What Should I Choose? CGI or Photography

As a marketing or brand manager, you’re constantly faced with the challenge of how to get the best possible work from your creative partners without budget surprises now and down the road. As technology progresses and the industry shifts, you now have more options to get high-impact images – whether computer-generated imagery (CGI) or Photography.

But with so many options to approach your visual content, which approach should you choose?

When to Use CGI

Simply put, CGI is the creation of a still or animated visual content using imaging software. There is no traditional camera, no traditional photographer. There is an artist who creates realistic imagery all behind a computer. Possibly in pajamas. So, what are the benefits of CGI?

It’s Magic: CGI offers a way to produce images for products that do not physically exist yet. If you have the engineering data (CAD files) for a product, but it isn’t yet tangible, CGI is a great solution to acquire photorealistic images of the product before it’s physically produced. For example, you are a faucet company and you need to get marketing materials created and in time for a sales presentation or retail shelf deadlines. If a prototype has been designed but not created, how can you possibly photograph it? CGI provides the alternative to meet those lead times faster.

It’s Great for Complex Scenes: CGI-rendered room sets (vs. photography) have longevity; they’re sets that essentially live forever as digital assets. The cost of materials and labor alone to photograph a room scene can be prohibitive, so brand managers are seeking smart alternatives. Creating a room set in CGI can be extremely efficient if you want to make modifications or product swaps in the future (such as cabinets, sinks, light fixtures, flooring, etc.), without having to – expensively – reconstruct the entire room again.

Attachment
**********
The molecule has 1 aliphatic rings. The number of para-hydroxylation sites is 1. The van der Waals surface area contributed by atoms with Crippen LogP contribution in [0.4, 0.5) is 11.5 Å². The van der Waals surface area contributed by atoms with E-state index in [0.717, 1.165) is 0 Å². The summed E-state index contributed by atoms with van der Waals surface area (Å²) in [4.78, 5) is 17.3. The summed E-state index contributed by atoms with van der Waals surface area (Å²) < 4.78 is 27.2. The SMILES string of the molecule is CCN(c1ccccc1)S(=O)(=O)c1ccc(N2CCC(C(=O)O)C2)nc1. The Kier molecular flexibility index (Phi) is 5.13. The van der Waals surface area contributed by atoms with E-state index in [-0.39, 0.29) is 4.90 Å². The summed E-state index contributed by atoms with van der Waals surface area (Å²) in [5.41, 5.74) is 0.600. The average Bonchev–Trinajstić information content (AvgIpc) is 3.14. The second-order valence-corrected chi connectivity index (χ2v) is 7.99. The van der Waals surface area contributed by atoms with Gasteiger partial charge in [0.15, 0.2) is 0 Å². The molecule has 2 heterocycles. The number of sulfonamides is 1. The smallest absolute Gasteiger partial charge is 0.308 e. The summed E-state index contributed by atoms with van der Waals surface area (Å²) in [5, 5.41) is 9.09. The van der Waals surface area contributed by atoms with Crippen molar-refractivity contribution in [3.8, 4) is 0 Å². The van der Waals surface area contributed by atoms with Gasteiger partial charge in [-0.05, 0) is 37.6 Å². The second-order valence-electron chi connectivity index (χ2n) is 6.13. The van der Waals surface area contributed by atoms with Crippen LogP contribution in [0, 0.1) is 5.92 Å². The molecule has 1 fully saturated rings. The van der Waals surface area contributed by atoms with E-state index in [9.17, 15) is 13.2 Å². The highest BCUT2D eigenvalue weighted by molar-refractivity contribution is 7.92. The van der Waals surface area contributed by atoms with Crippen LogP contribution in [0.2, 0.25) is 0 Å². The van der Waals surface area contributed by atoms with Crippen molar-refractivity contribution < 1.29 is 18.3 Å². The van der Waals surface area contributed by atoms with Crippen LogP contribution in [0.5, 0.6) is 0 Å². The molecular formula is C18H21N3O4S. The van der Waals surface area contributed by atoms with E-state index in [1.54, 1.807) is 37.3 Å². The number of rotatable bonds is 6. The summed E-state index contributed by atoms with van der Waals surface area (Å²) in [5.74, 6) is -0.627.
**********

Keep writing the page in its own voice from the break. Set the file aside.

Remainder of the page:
Free Shipping: CGI projects can save on massive shipping costs. If you have a product that would cost a fortune to ship to a location, providing your product’s CAD files digitally to be created in CGI, eliminates shipping costs entirely.

It’s Like an Assembly Line for Your Visual Assets: Additionally, if you need imagery for a product that comes in multiple colors or finishes, we can take the engineering files of the product and create the product once digitally, then apply the necessary color change-outs. The faucets in the images below are an example of this technique. Our client avoided spending time and money to physically change out the faucets on a traditional photography set, since all the finish change-outs were done using CGI.

bronz faucet        brushed faucet

chrome faucet        orb faucet

You Can Break the Laws of Physics: CGI is a great option when you want to showcase products with dynamic features or moving assemblies that can be challenging to capture with a camera. This is especially fitting for brands in the industrial or technical world who aren’t a fan of sawing their expensive equipment in half to show fluid flow.

When to Use Photography

When It’s Organic: When capturing food, people, and other organic subjects as visual elements, photography will always be the preferred approach. While CGI can do some incredible things on a Hollywood blockbuster scale (and on a Hollywood blockbuster budget), it falls a bit short (and more time-consuming) when it comes to more complex details like skin, plants and the varying textures of food.